Monday, February 13, 2012


Atrios, Big Tent Democrat, and Jesse Taylor have addressed this E.J. Dionne column in other ways, but I want to talk about the following passage:

Those of us who are liberal Catholics have remained in the church for reasons beyond tribal loyalties or a desire to honor the traditions of our parents and grandparents. At the heart of the love many of us have for the church -- despite our frustrations over its abysmal handling of the pedophilia scandal and its reluctance to grant women the rights they are due -- is a profound respect for the fact on so many questions that count, Catholicism walks its talk and harnesses its faith to the good works the Gospel demands.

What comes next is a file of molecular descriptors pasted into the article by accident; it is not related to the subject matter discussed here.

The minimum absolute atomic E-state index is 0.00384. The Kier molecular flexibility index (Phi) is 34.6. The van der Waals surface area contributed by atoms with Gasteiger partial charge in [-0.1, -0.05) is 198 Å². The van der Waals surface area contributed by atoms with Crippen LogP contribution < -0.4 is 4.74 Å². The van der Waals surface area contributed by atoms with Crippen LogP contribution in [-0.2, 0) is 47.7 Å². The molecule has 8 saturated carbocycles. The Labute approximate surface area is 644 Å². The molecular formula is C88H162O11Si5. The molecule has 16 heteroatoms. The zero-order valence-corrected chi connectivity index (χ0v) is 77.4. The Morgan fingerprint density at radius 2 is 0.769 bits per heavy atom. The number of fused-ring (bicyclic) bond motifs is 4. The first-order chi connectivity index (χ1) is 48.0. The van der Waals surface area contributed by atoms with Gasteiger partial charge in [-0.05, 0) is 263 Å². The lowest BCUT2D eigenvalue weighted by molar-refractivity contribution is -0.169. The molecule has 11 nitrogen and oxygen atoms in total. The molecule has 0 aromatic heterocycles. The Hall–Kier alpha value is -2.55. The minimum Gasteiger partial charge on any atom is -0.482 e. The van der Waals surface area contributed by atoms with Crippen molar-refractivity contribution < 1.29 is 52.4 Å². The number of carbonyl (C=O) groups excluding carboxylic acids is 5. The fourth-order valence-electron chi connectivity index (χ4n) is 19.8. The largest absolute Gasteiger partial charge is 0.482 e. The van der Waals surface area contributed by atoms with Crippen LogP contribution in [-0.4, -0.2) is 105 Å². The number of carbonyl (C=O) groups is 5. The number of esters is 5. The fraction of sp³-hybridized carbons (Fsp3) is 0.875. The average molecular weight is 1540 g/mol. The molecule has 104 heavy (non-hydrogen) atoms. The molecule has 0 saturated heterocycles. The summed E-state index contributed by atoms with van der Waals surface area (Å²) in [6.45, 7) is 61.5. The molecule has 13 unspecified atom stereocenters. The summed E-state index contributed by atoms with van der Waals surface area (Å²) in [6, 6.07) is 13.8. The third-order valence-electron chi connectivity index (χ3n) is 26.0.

When it comes to lifting up the poor, healing the sick, assisting immigrants and refugees, educating the young (especially in inner cities), comforting orphaned and abandoned children, and organizing the needy to act in their own interest, the church has been there with resources and an astoundingly committed band of sisters, priests, brothers and lay people. Organizations such as Catholic Charities, the Catholic Health Association, the Catholic Campaign for Human Development and Catholic Relief Services make the words of Jesus come alive every day.

What's bizarre to me about this is that Dionne gives three reasons for staying in the church -- good works, family heritage, tribalism -- and never mentions the Church's belief system. Is that really a secondary or tertiary concern for him?